Then to everyone’s horror, about three days after another masterpiece was created the council’s contractors came along and without so much as a “may we” obliterated the art using a semi glossy black tar.

mmmmm – Thats better (Dec 2008)

The council’s view seems to be that this commissioned public art is graffiti and therefore vandalism and must be cleaned up. Hackney Council’s stance on graffiti is summarised on their website, regarding private buildings which means almost any wall not owned by the council, this is what their policy says:

“The Council has no authority to immediately remove graffiti from buildings that it does not own or manage.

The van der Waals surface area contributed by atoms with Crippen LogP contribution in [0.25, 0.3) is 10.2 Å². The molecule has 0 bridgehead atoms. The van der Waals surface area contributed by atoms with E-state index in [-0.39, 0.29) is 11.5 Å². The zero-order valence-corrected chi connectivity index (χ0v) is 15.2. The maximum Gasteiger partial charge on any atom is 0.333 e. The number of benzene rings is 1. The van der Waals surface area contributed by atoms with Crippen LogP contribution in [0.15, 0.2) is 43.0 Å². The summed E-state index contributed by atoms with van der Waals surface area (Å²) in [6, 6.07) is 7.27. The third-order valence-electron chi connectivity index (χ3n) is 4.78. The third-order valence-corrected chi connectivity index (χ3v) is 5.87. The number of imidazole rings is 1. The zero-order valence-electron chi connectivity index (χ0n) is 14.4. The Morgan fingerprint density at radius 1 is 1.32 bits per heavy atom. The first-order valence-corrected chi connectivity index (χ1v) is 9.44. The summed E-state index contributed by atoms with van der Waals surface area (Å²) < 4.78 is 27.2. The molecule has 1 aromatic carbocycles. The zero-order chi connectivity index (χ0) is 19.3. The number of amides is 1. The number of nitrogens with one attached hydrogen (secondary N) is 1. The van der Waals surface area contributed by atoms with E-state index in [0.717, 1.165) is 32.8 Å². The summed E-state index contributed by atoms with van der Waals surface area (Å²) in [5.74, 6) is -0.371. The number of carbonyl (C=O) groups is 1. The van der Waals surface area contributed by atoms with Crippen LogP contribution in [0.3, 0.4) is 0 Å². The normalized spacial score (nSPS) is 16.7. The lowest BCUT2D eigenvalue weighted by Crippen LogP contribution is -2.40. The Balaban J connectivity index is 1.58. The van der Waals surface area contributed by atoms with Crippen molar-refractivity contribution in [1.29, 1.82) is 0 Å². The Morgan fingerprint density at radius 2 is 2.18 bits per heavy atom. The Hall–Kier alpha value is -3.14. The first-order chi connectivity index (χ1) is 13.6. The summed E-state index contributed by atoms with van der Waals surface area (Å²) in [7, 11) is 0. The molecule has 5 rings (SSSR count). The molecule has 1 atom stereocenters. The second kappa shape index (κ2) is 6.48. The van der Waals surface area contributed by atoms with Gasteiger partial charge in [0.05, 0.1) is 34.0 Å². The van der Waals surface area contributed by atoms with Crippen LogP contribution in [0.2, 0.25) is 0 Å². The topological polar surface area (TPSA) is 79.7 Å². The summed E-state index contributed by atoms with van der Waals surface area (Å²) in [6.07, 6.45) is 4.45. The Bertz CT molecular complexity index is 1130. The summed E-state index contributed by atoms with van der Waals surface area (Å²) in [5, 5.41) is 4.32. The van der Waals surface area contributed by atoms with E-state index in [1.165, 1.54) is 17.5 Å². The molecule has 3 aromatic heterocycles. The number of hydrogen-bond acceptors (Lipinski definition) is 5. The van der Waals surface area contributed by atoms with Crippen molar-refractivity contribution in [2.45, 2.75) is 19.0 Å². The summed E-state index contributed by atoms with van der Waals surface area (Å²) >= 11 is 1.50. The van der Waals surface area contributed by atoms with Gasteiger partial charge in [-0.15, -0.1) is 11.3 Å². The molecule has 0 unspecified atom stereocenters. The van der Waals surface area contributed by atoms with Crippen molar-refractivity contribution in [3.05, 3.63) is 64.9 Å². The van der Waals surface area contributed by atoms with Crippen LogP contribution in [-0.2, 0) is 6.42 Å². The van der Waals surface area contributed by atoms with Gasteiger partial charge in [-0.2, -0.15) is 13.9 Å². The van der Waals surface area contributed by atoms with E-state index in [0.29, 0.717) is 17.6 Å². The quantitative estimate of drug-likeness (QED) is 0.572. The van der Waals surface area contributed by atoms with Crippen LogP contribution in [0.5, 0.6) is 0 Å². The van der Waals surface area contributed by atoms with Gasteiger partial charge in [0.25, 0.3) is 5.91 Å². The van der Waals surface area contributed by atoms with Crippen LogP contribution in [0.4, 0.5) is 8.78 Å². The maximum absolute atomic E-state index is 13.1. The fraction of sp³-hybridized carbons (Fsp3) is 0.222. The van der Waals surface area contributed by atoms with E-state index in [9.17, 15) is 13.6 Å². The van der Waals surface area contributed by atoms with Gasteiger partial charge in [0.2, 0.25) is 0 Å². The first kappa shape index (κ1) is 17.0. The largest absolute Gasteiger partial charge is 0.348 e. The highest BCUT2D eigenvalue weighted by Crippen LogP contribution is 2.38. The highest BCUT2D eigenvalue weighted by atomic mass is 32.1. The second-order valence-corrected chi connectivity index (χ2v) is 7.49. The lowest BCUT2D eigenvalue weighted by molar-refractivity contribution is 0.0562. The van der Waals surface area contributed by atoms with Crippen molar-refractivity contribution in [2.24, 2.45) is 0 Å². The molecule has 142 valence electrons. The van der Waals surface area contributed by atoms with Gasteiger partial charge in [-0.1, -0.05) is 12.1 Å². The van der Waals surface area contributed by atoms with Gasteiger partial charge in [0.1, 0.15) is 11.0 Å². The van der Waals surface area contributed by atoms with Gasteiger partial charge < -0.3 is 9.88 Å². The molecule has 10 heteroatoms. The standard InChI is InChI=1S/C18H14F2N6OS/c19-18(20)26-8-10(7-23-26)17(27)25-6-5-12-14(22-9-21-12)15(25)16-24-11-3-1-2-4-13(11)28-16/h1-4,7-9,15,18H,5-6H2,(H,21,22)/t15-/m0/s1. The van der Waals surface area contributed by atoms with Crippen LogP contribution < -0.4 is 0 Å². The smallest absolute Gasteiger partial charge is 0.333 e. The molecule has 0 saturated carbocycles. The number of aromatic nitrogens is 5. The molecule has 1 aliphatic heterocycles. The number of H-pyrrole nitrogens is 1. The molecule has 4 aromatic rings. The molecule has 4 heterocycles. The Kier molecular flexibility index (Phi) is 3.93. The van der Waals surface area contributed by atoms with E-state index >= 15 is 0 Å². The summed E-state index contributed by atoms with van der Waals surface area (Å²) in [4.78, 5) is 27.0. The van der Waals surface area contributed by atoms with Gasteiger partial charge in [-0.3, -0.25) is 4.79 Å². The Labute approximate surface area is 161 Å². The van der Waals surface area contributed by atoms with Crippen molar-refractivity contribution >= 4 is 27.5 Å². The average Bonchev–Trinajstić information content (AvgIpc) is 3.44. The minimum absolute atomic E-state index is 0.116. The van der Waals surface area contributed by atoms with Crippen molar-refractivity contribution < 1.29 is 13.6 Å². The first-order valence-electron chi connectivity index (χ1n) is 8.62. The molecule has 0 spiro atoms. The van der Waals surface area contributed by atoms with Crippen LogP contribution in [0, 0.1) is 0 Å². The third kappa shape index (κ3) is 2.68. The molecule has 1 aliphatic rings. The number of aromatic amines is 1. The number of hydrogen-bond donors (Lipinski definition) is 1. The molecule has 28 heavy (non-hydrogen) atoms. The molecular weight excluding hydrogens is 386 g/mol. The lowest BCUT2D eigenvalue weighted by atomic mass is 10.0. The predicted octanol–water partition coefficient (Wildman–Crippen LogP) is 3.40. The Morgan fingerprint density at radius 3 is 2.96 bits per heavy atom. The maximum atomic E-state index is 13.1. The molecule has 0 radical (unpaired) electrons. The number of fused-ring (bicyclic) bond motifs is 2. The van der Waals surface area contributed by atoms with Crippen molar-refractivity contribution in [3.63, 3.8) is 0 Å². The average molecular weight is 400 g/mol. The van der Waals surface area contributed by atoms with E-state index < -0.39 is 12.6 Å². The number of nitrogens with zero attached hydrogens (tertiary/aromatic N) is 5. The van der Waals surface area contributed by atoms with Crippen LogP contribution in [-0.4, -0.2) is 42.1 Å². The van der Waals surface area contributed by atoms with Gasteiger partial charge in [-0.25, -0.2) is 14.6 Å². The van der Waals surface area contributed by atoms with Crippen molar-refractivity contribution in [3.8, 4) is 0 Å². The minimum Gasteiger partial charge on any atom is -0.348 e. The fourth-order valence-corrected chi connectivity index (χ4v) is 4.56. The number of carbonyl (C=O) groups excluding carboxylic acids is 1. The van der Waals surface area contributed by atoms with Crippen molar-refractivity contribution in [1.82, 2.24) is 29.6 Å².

When graffiti is reported on one of these buildings, we will notify the owner/occupier and can undertake works by default if they fail to act.”

From conversations with the staff at the Foundry, no notice to remove “graffiti” was served on them and there is no record of anyone ever making any kind of complaint. The managers at the Foundry even protested that the work had their permission and was neither racist nor offensive but to no avail. The council and their hired chimps have a penchant for taking matters into their own hands and ignoring their own required process.

Council contractors vs 10FOOT (10FOOT won, container relocated with 10Foot intact)

Frankly the council are making themselves look ridiculous with their feverish efforts to purge the un-licensed creativity from the area. There is a derelict un-occupied eyesore in a prominent position on Great Eastern St, located just a short distance from the Foundry. It looks like a burned out bombsite, the smashed windows let the pigeons in, interior walls and ceilings have collapsed, the outsides are grubby and decrepit from years of neglect.